Linfield Wildcats

Season Review

Accustomed to nothing worse than a runner-up league finish in recent years, Linfield admittedly had a bit of a tough pill to swallow in placing fourth in the Northwest Conference standings in 2015. Fortunately, this increasingly high standard team was able to see past results and delve deeper into what was still a highly successful season on the pitch.

At first glance, the bad breaks, injuries to key contributors and missed opportunities stand out. With the injury bug spreading to multiple players at different points of the year, the Wildcats featured the same starting lineup in just two matches. The team limped through a 0-2-2 stretch late in the year and went 0-2-4 in overtime matches, with multiple on-frame shots going awry in most of those extended contests.

But through it all, the Wildcats achieved a 10-5-4 overall record, including a 7-5-4 mark against league opponents. Linfield registered its seventh consecutive 10-win year, registered a perfect nonconference slate at 4-0 and responded from that late-season slide to finish 2-0-1, including a key double-overtime tie against Pacific Lutheran. The ‘Cats never lost a match by more than one goal and finished fourth among league leaders in goal scoring and third in goals allowed.

“Considering everything that happened and all of the challenges we went through, we can be proud of our record and proud of a good season,” said head coach Cole McCool. “It’ll be a year that will benefit us in the long run. We could have very easily thrown in the towel because we were so used to being so good. But we never did that.”

Emma Vukic capped off her career with a prolific 11-goal season that earned her first team all-Northwest Conference honors and put her among Linfield’s top five all-time leaders in points, goals, game-winning scores and assists. In addition to registering one of the program’s best single-season performances, the quality of Vukic’s goals was “unreal” according to McCool, who cited the senior’s ability to dribble half the length of the field through multiple defenders before putting away many of those 11 goals.  

Rachael Gernhart supplied six additional scores, including a pair of two-goal outings against Lewis & Clark and Pacific, in her final season as a Wildcat.

The rest of the Wildcat offense was relatively quiet. With nine goal contributors in all, Linfield achieved one half of its target offensive distribution (7-10) but fell short in its quest to have two or three double-digit scorers. Only two – Sami Moellmer and Shelby DeRocher – had multiple-goal years, totaling two scores apiece.

Numbers don’t always tell the whole story, however.

Marisa Specht contributed great minutes, excelling in four different positions: wide left, wide right, center midfield and left back. Despite playing much of the middle of the season through injury, Moellmer factored heavily into Linfield’s offensive attack, while Emilie Kongsore and Brianna Norris filled a key position in the center midfield.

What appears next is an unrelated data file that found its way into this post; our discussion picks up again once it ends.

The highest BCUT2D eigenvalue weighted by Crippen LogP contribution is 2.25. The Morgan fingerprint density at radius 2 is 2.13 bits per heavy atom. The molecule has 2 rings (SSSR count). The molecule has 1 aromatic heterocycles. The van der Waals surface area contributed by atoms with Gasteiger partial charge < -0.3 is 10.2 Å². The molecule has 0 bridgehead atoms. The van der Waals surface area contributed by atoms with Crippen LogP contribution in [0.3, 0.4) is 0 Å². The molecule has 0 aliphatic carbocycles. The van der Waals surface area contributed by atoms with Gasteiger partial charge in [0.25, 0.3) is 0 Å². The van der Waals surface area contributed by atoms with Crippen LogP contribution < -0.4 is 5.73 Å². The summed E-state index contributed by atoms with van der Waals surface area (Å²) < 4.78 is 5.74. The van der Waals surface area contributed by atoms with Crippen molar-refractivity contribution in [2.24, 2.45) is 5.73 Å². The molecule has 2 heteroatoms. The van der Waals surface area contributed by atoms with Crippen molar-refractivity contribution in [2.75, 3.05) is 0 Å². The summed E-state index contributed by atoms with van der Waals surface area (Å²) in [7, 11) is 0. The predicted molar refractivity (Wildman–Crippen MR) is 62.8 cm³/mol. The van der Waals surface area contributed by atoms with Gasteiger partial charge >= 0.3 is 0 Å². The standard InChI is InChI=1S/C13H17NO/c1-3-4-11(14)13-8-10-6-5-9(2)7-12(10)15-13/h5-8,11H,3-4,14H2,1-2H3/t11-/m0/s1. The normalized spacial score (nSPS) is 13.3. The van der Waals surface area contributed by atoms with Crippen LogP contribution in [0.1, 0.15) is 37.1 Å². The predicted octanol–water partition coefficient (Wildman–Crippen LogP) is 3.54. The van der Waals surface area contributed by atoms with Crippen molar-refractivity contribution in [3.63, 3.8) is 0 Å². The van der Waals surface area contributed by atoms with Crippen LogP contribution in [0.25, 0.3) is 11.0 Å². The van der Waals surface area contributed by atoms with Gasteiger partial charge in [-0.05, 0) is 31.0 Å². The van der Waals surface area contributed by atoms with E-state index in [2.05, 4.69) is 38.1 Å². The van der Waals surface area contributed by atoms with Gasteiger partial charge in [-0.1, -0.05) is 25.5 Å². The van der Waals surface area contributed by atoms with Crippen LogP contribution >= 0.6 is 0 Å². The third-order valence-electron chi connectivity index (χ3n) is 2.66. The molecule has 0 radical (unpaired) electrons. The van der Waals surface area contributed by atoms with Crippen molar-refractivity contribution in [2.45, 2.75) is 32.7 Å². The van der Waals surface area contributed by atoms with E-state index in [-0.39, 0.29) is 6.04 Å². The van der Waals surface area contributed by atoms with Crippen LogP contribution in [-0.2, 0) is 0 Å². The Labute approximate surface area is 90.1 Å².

“There’s a lot of pride on our team with the amount of success we’ve had in the past. They’re never okay with losing and not having success, so they’re constantly fighting,” McCool said. “The mentality of our team to never stop competing regardless of result or the momentum of games was a real positive.”

Defensively, the Wildcats allowed the third fewest goals among Northwest Conference teams – 14 total, or a 0.69 per-game average – and logged six shutouts, including four in league play.

Those numbers came despite losing a key starting defender, Erin Moller, just six matches into the year. Regan Cox and Kendra McSheridan, the latter an all-conference second team honoree after a season in which she played a multitude of positions, supplied key leadership for an otherwise young backfield.

Freshman keeper Sarah Bailey had a stellar debut season, registering a 0.84 save percentage, third best among the league’s goaltenders. Annie Ferguson, one of four freshmen to start double-digit matches, was an all-conference honorable mention defender. Yasmeen Ramos was another steadying presence on the back line.

Reflecting on the performances of so many underclassmen in key roles, not out of necessity but because they truly deserved to be on the field, McCool expressed great optimism about the program’s continued ability to challenge for a conference championship.

“It’s a nice learning opportunity,” McCool said of the lasting impression of the 2015 season. “If we had continued to have the success we’ve always had we would have just continued to do what we always did. But now we’re going to crank it up. They’ll do a lot more in their down time and expectations will be even higher.”